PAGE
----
But Biden’s messages were strong. First, he said that the United States would, along with allies and partners, “ensure the rules of the road for the 21st Century” in an apparent response to Chinese activities in the South China Sea. Second, he raised American concerns over human rights violations in Xinjiang, Tibet and Hong Kong to register strong protest against the Xi government’s practices and policies.
Third, he expressed his unhappiness over Chinese “unfair trade and economic practices” and emphasised the “need to protect American workers and industries”. Fourth, he expressed the American determination to uphold the US commitments to protect the “freedom of navigation and safe over flight” in the Indo-Pacific region.
Last but not least, Biden sent a strong signal against China’s bullying and offensive military manoeuvres against Taiwan. In fact, unlike his predecessors, Biden has stood firmly in his opposition to use of force against Taiwan. He reiterated the US commitment to “one China” policy based on the Taiwan Relations Act, three joint communiqués issued with China and six assurances given to China by various US administrations.
But he made it amply clear that all those commitments are conditional upon China not making “unilateral efforts to change the status quo or undermine peace and stability across the Taiwan Strait”. Before the summit, Biden had also openly stated that the US is committed to the defence of Taiwan against military aggression. Some analysts pointed out that Biden’s remarks were outside the traditional US policy of “strategic ambivalence”. The White House issued a statement that there is no change in US policy. But the fact remains that his statement actually made US commitment more “ambiguous” and kept China in confusion over possible US moves.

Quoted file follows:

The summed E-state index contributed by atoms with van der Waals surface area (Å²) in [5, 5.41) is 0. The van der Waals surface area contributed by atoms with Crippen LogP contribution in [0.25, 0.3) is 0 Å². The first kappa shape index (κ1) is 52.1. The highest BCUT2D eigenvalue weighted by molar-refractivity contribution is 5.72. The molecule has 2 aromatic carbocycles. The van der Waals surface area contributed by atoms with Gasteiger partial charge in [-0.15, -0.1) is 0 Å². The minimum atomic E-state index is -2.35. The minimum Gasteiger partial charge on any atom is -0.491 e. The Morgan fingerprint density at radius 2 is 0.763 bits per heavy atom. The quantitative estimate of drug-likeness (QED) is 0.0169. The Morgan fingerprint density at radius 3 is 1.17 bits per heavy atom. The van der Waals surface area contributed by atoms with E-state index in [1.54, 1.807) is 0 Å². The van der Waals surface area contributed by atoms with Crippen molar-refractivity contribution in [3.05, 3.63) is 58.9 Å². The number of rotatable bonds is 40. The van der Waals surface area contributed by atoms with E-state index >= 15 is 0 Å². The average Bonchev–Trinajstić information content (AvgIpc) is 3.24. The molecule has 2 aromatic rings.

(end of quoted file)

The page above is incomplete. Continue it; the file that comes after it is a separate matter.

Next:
It is important to note that President Xi Jinping too appeared belligerent in his remarks on Taiwan. He said that China would be forced to “take resolute measures”, should the “separatist forces” seek “Taiwan Independence”, “provoke us, force our hands or even cross the red line”.
China reserves the right to use force to “unify” Taiwan with the Mainland. The United States upholds the commitment to intervene, if force is used to annex Taiwan. By implication, Taiwan remains a flashpoint for potential Sino-American armed conflict.
After the summit, no joint statements were announced. The White House issued a “Readout of President Biden’s Virtual Meeting with President Xi Jinping of the People’s Republic of China”. Xinhua, meanwhile, highlighted the remarks made by President Xi in its published reports and the world would keep guessing what would happen next.
The summit was a good beginning. Dialogue between rivals, competitors and adversaries is always a welcome development. But whatever outcome — differently interpreted in Washington and Beijing — remains in the virtual domain, reality will slowly unfold.
The writer is professor, Jawaharlal Nehru University. Views expressed are personal.